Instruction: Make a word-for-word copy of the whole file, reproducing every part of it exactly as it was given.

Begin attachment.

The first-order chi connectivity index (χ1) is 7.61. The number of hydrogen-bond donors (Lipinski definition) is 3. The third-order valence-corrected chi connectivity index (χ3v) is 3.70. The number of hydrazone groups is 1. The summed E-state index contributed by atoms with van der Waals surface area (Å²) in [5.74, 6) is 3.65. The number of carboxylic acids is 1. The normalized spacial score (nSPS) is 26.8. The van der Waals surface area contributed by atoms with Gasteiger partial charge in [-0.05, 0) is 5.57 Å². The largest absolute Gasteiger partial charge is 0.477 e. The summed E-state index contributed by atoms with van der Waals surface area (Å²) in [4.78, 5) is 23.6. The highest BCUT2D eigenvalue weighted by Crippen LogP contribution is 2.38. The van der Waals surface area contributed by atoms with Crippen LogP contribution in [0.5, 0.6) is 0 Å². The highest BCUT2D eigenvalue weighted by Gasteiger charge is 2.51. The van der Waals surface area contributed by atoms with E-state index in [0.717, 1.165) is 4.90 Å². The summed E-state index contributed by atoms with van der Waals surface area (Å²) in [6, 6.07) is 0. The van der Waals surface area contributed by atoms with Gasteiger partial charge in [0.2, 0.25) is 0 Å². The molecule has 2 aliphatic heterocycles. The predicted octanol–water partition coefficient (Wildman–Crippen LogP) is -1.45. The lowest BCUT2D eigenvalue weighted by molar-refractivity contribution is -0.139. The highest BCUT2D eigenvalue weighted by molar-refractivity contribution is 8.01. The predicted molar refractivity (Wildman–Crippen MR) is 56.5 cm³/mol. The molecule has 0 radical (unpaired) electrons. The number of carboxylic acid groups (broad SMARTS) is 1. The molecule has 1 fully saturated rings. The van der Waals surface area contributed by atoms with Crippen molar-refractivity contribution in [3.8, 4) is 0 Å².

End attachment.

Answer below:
The first-order chi connectivity index (χ1) is 7.61. The number of hydrogen-bond donors (Lipinski definition) is 3. The third-order valence-corrected chi connectivity index (χ3v) is 3.70. The number of hydrazone groups is 1. The summed E-state index contributed by atoms with van der Waals surface area (Å²) in [5.74, 6) is 3.65. The number of carboxylic acids is 1. The normalized spacial score (nSPS) is 26.8. The van der Waals surface area contributed by atoms with Gasteiger partial charge in [-0.05, 0) is 5.57 Å². The largest absolute Gasteiger partial charge is 0.477 e. The summed E-state index contributed by atoms with van der Waals surface area (Å²) in [4.78, 5) is 23.6. The highest BCUT2D eigenvalue weighted by Crippen LogP contribution is 2.38. The van der Waals surface area contributed by atoms with Crippen LogP contribution in [0.5, 0.6) is 0 Å². The highest BCUT2D eigenvalue weighted by Gasteiger charge is 2.51. The van der Waals surface area contributed by atoms with E-state index in [0.717, 1.165) is 4.90 Å². The summed E-state index contributed by atoms with van der Waals surface area (Å²) in [6, 6.07) is 0. The van der Waals surface area contributed by atoms with Gasteiger partial charge in [0.2, 0.25) is 0 Å². The molecule has 2 aliphatic heterocycles. The predicted octanol–water partition coefficient (Wildman–Crippen LogP) is -1.45. The lowest BCUT2D eigenvalue weighted by molar-refractivity contribution is -0.139. The highest BCUT2D eigenvalue weighted by molar-refractivity contribution is 8.01. The predicted molar refractivity (Wildman–Crippen MR) is 56.5 cm³/mol. The molecule has 0 radical (unpaired) electrons. The number of carboxylic acid groups (broad SMARTS) is 1. The molecule has 1 fully saturated rings. The van der Waals surface area contributed by atoms with Crippen molar-refractivity contribution in [3.8, 4) is 0 Å².